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justifies this in national terms’.17 The ‘core doctrine’ of these nationalist terms consist of three assertions: national identity, national unity and national autonomy.18 1. There is a nation – usually, but not invariably, identified as a multi-­class society occupying a particular territory – which can be recognised by certain collective characteristics which give it a peculiar identity. 2. The nation has an overriding claim to collective loyalty from those who belong to it. 3. The nation has a right to autonomy, usually but not invariably taking the form of a

in Turkey facing east

, with a very low turnout (almost 77% abstention), the existing CTV leadership of Carlos Ortega as president and Manuel Cova as vice-president won the subsequent elections, although under highly questioned circumstances. 72 Re-elected and revitalised the CTV leadership launched an all-out campaign to discredit the government and remove it from office, in alliance with FEDECAMARAS, the media, opposition political parties, the Church, and an assortment of ‘civil society’ (i.e. middle and upper class) groupings. Whilst the CTV and its allies

in Hugo Chávez and the Bolivarian revolution
Open Access (free)

by wearing the hijab was a symbol of political Islam, a matter threatening the Constitution’s articles that decree Turkey is a secular state. Yielding to the hijab seemed to spokesmen from the Turkish middle class as the beginning of an irreversible process in which Turkey would become a Muslim republic. The secular republic was not going to survive this “political cancer,” so they would warn. Turkish political Islam presses continuously for the Islamization of Turkey, including issues such as sex relations, family concepts, dress codes, private and public

in Turkey: facing a new millennium

, Oxford, Blackwell, 1994, pp. 223–224. 132 Gülalp, ‘Capitalism and the Modern Nation-­State’, p. 168. 133 Çağlar Keyder, ‘The Political Economy of Turkish Democracy’, New Left Review, 115 (May–June 1979), p. 5. 134 Kazancigil, ‘The Deviant Case in Comparative Analysis’, p. 225. 135 Çağlar Keyder, Sate and Class in Turkey: A Study in Capitalist Development, London, Verso, 1987, p. 7. 136 Gülalp, ‘Capitalism and the Modern Nation-­State’, p. 167. 137 Ashcroft, ‘Alternative Modernities’, p. 83. 138 Bromley, Rethinking Middle East Politics, pp. 47–48. 139

in Turkey facing east

was extremely successful in mobilizing the masses, the middle classes and the peasantry as well as the working classes. In 1920 he launched the first non-co-operation movement against British rule. It was a satyagraha, a form of passive resistence. This was followed in later years by two more powerful confrontations with the British, the civil disobedience movement of 1930–34 and the ‘Quit India’ movement of 1942. Hardiman (2003: 2) explains that, from the start, Gandhi ‘refused to accept the inferior status imposed on Indians by a racist ruling class and resolutely

in India in a globalized world

the two states, and the American support they enjoy – Ankara and Israel welcome even a greater American role in the region – apparently exude a tone of status quo over the region. Revisionist players who plan to upset that status quo might be reluctant to put the alliance to the test. The economic and civil contacts element underlies the military ties between Turkey and Israel. It renders their interaction more permanent, as a structure whose components have an interest in its survival over time. The middle class and elite in both countries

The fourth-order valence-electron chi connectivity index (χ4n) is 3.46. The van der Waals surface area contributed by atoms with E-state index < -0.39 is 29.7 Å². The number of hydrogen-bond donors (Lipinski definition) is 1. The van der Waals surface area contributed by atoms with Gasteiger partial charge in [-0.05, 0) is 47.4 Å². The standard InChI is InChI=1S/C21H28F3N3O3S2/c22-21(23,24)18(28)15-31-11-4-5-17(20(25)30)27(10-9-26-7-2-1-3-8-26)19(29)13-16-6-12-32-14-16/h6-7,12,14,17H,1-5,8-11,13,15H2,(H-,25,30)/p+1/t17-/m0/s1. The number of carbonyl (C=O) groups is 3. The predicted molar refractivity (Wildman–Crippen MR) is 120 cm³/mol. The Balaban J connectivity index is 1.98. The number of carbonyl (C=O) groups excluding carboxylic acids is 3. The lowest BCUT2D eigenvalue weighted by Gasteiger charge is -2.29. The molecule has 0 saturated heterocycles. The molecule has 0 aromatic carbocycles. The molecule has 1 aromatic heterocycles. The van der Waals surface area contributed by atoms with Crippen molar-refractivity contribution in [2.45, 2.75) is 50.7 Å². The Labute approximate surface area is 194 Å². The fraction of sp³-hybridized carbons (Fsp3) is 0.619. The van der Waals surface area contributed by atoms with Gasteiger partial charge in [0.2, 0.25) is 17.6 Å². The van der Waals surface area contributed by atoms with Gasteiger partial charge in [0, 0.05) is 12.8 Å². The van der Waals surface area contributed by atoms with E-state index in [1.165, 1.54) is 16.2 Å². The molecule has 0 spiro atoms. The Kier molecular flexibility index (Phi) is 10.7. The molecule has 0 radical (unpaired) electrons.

in Turkey: facing a new millennium

mark. Instead the social democrats concentrated on supplying cheap food to the urban population and securing rapid industrial growth on terms that protected the recent gains of the industrial working class. To both ends, it encouraged corporatist collaboration between employers and trade unions of the kind symbolised by the Stinnes-Legien pact. By the middle of 1920, after elections to the Reichstag in which the total vote for the constitutional parties was less than 50 per cent, the fate of the Weimar republic stood in the balance. With the revolutionary left less

in Might, right, prosperity and consent

patriarchal, patrilineal family and a three-class social structure. The three classes were the priestly class, the warrior class and the commons, known as the Brahmins, Kshatriyas and Vaishyas respectively. The Hindu caste system started as a class system called varnashram dharma (varna actually means colour).The fourth caste or class, the Shudras, were the dasas and those of mixed Aryan-dasa origin.They were excluded from participating in Vedic ritual and worshipped their own gods.The foremost Aryan tribe was called Bharata, from which independent India or Bharat possibly

in India in a globalized world

diplomatic and political clout. It was a short-lived understanding but at the time it had a significant impact on policy-making. Contemporary European foreign policy is full of aspirations . Policy memos with reference to a desired stronger presence in areas ranging from the Far East to the Middle East are legion. In general, key policy statements more often than not present the Union as ‘a strong and

in Rethinking European Union Foreign Policy
Abstract only

-​general. 91 Olha Holoyda, ‘Ukrainian oligarchs and the “family”, a new generation of czars—​or hope for the middle class?’ Scholar Research Brief. Washington, DC:  IREX, 2013, p.  2. By comparison, the 100 richest Russians control 35 per cent of the country’s wealth, Sakwa, Frontline Ukraine, p. 61. 92 Van Zon et al., Social and Economic Change in Eastern Ukraine, pp. 134–​5. 93 Yurchenko, ‘Capitalist bloc formation’, pp. 140, 145, table 5.1 and 146, table 5.2. 94 See my Transnational Classes and International Relations, London: Routledge, 1998, pp. 79–​84, and

in Flight MH17, Ukraine and the new Cold War